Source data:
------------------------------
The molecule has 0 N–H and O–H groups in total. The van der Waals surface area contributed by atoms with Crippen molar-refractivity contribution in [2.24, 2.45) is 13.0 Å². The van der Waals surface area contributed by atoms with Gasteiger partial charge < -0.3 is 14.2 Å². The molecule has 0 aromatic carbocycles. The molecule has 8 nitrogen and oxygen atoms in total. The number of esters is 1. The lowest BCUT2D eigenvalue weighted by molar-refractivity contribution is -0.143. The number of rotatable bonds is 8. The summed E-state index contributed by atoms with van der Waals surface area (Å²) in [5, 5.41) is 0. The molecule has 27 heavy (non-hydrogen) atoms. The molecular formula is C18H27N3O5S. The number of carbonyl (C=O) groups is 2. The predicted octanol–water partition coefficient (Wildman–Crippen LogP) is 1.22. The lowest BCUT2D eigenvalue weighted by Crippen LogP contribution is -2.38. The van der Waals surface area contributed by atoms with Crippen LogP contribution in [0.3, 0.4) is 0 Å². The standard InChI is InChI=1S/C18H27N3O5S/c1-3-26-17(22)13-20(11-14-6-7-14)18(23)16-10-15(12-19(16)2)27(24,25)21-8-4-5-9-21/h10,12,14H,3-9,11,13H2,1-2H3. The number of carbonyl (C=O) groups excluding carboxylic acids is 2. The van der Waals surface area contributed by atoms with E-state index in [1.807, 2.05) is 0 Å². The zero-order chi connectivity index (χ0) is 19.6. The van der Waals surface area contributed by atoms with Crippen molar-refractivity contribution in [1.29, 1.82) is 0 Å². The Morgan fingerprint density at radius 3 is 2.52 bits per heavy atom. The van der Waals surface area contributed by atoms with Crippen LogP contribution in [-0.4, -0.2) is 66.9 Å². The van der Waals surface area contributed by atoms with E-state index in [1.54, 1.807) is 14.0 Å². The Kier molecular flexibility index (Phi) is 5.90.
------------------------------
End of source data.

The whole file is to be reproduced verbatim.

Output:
The molecule has 0 N–H and O–H groups in total. The van der Waals surface area contributed by atoms with Crippen molar-refractivity contribution in [2.24, 2.45) is 13.0 Å². The van der Waals surface area contributed by atoms with Gasteiger partial charge < -0.3 is 14.2 Å². The molecule has 0 aromatic carbocycles. The molecule has 8 nitrogen and oxygen atoms in total. The number of esters is 1. The lowest BCUT2D eigenvalue weighted by molar-refractivity contribution is -0.143. The number of rotatable bonds is 8. The summed E-state index contributed by atoms with van der Waals surface area (Å²) in [5, 5.41) is 0. The molecule has 27 heavy (non-hydrogen) atoms. The molecular formula is C18H27N3O5S. The number of carbonyl (C=O) groups is 2. The predicted octanol–water partition coefficient (Wildman–Crippen LogP) is 1.22. The lowest BCUT2D eigenvalue weighted by Crippen LogP contribution is -2.38. The van der Waals surface area contributed by atoms with Crippen LogP contribution in [0.3, 0.4) is 0 Å². The standard InChI is InChI=1S/C18H27N3O5S/c1-3-26-17(22)13-20(11-14-6-7-14)18(23)16-10-15(12-19(16)2)27(24,25)21-8-4-5-9-21/h10,12,14H,3-9,11,13H2,1-2H3. The number of carbonyl (C=O) groups excluding carboxylic acids is 2. The van der Waals surface area contributed by atoms with E-state index in [1.807, 2.05) is 0 Å². The zero-order chi connectivity index (χ0) is 19.6. The van der Waals surface area contributed by atoms with Crippen molar-refractivity contribution in [1.29, 1.82) is 0 Å². The Morgan fingerprint density at radius 3 is 2.52 bits per heavy atom. The van der Waals surface area contributed by atoms with Crippen LogP contribution in [-0.4, -0.2) is 66.9 Å². The van der Waals surface area contributed by atoms with E-state index in [1.54, 1.807) is 14.0 Å². The Kier molecular flexibility index (Phi) is 5.90.